Education leaders do not seek a monetary return on their investments, but they do seek greater student learning and cost-efficiency. This is called the academic return on investment for schools. This article is about increasing the academic return on investment through early literacy initiatives.
In education, student needs should always come first. It’s important for students to develop digital literacy, but it’s even more important to protect their privacy. Technology will always collect information, but it’s what companies do with that information that should concern educators. With more tech in the classroom comes more student data vulnerable to commercialization.
What schools need to look out for are companies that sell student data to advertisers. Advertisers use this data to create individual advertising profiles for more effective advertising in the future. The more information an advertiser collects, the more they can tailor their messaging to be more effective to each individual. It’s a sickening notion to think students are being exploited, but it’s an unfortunate reality.
What can schools do to protect student data?
Another way to protect students is to use different devices in the classroom. Though it may be a seamless option, putting all of your school’s digital eggs into one tech basket can be damaging to students and their privacy. When a student becomes too familiar with a company’s products, they may become uncomfortable using other technology, creating brand loyal customers at a young age. It gives tech companies an opportunity to collect student data at every possible juncture.
There are resources available for parents to protect student data as well. The Parent Coalition for Student Privacy was founded in 2014 after the legal battle with former student data company, inBloom. The coalition formed with the concern that parents were ill-equipped to protect their children’s privacy. The Parent Coalition for Student Privacy offers information and resources for parents who have had a hard time tackling the complicated topic of student privacy.
How does Sprig protect student data?
Using regulatory requirements and ISO cybersecurity standards, all Sprig software and platform services are held to stringent requirements to keep student data safe and privacy assured. Student privacy is critical and as such, Sprig does not sell or market any student data to third parties.
To further reinforce the importance of privacy, Sprig has teamed up with TwelveDot Security as its development partner. TwelveDot develops all of Sprig’s platforms using only the latest digital security measures and requirements. For the last eight years, TwelveDot has been a global leader in cybersecurity, assessing and protecting organizations from data breaches and cyber attacks.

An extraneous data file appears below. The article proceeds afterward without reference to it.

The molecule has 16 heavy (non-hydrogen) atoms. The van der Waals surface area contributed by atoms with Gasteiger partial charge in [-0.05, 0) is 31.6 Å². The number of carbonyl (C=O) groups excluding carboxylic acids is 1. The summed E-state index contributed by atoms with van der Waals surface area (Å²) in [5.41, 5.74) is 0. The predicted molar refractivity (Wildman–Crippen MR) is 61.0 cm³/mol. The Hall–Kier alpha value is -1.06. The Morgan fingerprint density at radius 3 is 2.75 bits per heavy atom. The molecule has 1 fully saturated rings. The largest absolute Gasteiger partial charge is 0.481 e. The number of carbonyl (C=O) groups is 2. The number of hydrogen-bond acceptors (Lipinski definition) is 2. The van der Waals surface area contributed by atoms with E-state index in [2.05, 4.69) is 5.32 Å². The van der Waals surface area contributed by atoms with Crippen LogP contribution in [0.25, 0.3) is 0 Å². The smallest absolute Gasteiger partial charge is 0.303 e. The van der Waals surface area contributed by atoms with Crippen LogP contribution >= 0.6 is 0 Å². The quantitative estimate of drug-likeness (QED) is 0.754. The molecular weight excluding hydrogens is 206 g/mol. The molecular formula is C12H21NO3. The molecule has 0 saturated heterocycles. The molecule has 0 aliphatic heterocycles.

The fact is, there is only one way to fight the sale of information: with information itself. Staying informed is the only way to protect student data and the onus is on caregivers and educators to learn with students in mind.
Caregivers and educators need to work together to protect student data inside and outside of the classroom and educate themselves so that they can understand the technology their children use. It takes two to keep student data safe, make sure your education partners are in it for the right reasons.
More from the Sprig Blog
Approximately 4 million students are enrolled in Grade 3 in the US in 2022. We regularly read reports from different states about the percentage of Grade 3 and Grade 4 students scoring below the state assessment level for reading proficiency. It ranges from 20% to as much as 60%.
Even if the lower quartile is considered, that means 1 million students are struggling to read in the US. It’s quite a daunting task for reading specialists, with each reading specialist, on average ,responsible for supporting 52 students!
In this article, we look at the nature of the job that is done by reading/literacy specialists, evidence of their effectiveness, and put forward ways in which we can better support them.
Often the word “literacy intervention” conjures up thoughts that relate to cost-inefficiencies and doubts over its overall efficiency.
But with hundreds of reading intervention programs being used by thousands of schools, we are past the point of debating the usability of interventions.
Rather, the focus should be on how to best implement literacy interventions in schools.